Iran’s oil customers resisting US pressures
By Our Staff Writer
A glance at the policies adopted by Iran’s major oil customers towards their future crude imports from the country shows that, except South Korea, they have turned a blind eye to threats by US President Donald Trump and are continuing their purchases from Tehran.
This comes despite US pressures on them to halt imports from Iran while in less than a month (on November 4) the second round of unilateral US sanctions on Iran will kick in.
Time is proving US calculations to reduce Iran’s oil exports to zero to be incorrect. On May 8, the Trump administration pulled the US out of the Joint Comprehensive Plan of Action (JCPOA), signed in July 2015 between Tehran and P5+1, and announced that Iran oil customers must completely cut their imports from the Middle Eastern state by November 4.
Trump has repeatedly warned that once the sanctions take effect, any noncompliance by customers of Iran’s oil will lead to serious consequences.
Nevertheless, concurrent with the US announcing its plan to stop Iran’s oil exports, experts underlined the ineffectiveness of such a policy as they maintained that in addition to global markets’ incapability to fill the supply void the absence of Iran’s oil would create, the country’s major customers will not be able to completely halt their imports from the Middle Eastern state.
A glance at international developments over the past few weeks confirms that the global market is not yet prepared for the absence of Iran’s crude and the country’s customers are still seeking waivers from Washington’s unilateral sanctions.
Faced with a the huge wave of international criticism leveled against it, and having realized that its plot to eliminate Iran from the international energy market is doomed to failure, Washington is gradually revising its sanctions policy and granting exemptions to Tehran’s major customers.
An October 9 report by the Washington Free Beacon said the Trump administration is open to allowing some countries to continue importing Iranian oil, despite promises to tighten the screws on Tehran and any country that continues doing business with the Islamic Republic.
It said this is according to US officials who confirmed that some nations may get a temporary pass from a cadre of new sanctions set to be imposed next month.
The report added the latest concessions come amid a widening battle in the Trump administration over the severity of new sanctions set to be imposed on Iran early next month.
“While top officials in the Trump administration, including President Trump himself, have vowed to crack down on global business dealings with Iran, some officials have been working to lessen the severity of these sanctions through waivers and other concessions.”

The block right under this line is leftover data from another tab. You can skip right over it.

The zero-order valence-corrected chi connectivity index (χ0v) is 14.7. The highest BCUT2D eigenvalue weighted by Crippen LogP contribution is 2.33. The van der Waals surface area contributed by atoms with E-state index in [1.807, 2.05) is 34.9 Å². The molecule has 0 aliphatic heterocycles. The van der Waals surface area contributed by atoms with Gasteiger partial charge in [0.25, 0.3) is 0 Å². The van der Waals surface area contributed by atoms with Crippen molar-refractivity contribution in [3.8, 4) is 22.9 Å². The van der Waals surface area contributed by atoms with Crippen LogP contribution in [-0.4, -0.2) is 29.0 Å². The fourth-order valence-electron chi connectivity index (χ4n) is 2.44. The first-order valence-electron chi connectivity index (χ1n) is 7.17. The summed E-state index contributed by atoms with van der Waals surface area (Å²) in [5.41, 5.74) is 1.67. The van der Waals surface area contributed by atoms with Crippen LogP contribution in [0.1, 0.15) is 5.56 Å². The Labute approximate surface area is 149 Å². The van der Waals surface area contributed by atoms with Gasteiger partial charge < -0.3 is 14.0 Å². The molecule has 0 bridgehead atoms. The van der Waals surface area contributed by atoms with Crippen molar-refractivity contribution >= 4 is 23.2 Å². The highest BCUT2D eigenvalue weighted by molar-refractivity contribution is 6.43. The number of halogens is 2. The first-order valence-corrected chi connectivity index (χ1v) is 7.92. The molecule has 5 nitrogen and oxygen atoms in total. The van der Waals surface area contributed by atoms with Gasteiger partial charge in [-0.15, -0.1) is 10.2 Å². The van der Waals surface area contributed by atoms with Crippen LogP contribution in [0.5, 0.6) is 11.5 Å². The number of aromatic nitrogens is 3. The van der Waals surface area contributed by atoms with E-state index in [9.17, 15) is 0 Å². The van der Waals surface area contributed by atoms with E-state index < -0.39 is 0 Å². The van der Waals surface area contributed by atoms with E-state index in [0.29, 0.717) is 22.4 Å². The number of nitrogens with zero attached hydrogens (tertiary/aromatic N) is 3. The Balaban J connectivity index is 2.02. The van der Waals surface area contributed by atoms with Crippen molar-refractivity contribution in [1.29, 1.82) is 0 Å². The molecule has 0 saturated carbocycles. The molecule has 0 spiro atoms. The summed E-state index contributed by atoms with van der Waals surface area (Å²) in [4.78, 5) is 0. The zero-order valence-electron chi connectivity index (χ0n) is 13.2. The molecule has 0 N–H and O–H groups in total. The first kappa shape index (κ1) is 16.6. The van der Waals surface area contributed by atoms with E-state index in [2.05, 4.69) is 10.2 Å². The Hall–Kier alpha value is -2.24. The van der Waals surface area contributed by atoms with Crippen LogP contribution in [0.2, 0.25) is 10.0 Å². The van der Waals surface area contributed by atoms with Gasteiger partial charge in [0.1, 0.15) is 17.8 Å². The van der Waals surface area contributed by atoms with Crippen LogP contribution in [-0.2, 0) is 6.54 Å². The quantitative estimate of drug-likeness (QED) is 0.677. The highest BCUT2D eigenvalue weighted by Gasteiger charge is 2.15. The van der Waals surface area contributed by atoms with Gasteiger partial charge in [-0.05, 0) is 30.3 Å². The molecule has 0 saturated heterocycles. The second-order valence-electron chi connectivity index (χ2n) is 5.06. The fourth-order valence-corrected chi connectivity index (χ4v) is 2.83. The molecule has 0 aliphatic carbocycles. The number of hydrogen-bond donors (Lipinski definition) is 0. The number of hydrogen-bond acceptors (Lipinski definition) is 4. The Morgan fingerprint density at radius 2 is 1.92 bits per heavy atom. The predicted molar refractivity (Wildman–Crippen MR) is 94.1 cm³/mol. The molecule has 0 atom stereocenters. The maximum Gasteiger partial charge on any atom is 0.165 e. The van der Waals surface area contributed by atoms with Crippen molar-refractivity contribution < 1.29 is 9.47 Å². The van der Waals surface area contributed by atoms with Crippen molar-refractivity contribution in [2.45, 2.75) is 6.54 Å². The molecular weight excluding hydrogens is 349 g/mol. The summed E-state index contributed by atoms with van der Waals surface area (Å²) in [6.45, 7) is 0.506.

China, Iran’s biggest oil customer, imports more than 600,000 barrels of crude from the Middle Eastern state per day. During the PRE-JCPOA era, when Iran was under severe international sanctions, China used to buy 40 percent of the country’s total oil exports. The East Asian state increased its crude imports from Iran following the signing of the JCPOA.
Despite pressures by the US during the past few months, China has announced that it will not stop importing oil from Iran. Chinese firms have even increased their use of Iranian oil tankers to guarantee that they will not halt imports from the country.
India, the second major customer of Iran’s oil, has also resisted US pressures and expressed hope that it would be able to obtain exemptions from the sanctions.
India has announced that it plans to import nine million barrels of oil from Iran in November, when US sanctions on Iran are expected to go into force.
Earlier, Indian Oil Minister Dharmendra Pradhan said New Delhi is in talks with all related officials to obtain exemptions from sanctions on Tehran.
In addition, the Rhum gas field, located in the North Sea, is jointly shared by Iran and the UK. Since the field supplies around five percent of Britain’s gas demand, the continuation of gas extraction from it is essential to the UK.
The Rhum field – about 240 miles northeast of Aberdeen, off Shetland – is co-owned by the National Iranian Oil Company (NIOC). BP is also a partner but its stake is in the process of being sold to Serica Energy.
As per the US sanctions on Iran’s oil sector and the NIOC, activities in this field are required to be suspended by November 4. However, the UK’S pressure forced the US to back down on its plan to include the field in its sanctions list.
On October 9, Reuters wrote that Washington had granted BP and Serica Energy a new license to run the gas filed, in a rare exemption by the Trump’s administration.
Moreover, in the POST-JCPOA era Europeans purchased 40 percent of Iran’s overseas sales of oil. Although certain European firms have announced that they would stop imports from Iran, the EU and Iran are in the final stages of activating a mechanism known as the Special Purpose Vehicle (SPV) to facilitate payments related to Iran’s exports – including oil – and imports, so long as the firms involved were carrying out legitimate business under EU law.
Japan, one of top five importers of Iran’s oil, is still purchasing crude from Tehran. It has even increased imports from Iran in the past few months.
Turkey has also reacted negatively to US excessive demands and calls for suspending imports from Iran, saying Ankara is not compelled to abide by Washington’s decisions.
Turkish officials have announced that, despite US sanctions, they will remain committed to their oil and gas contracts with Iran, as they only think of safeguarding Turkey’s interests.
In addition, reports show that South Korea, which has already stopped oil imports from Iran, is in negotiations with the US to gain exemptions from sanctions on Tehran. Seoul has so far held several rounds of talks with the US to this end.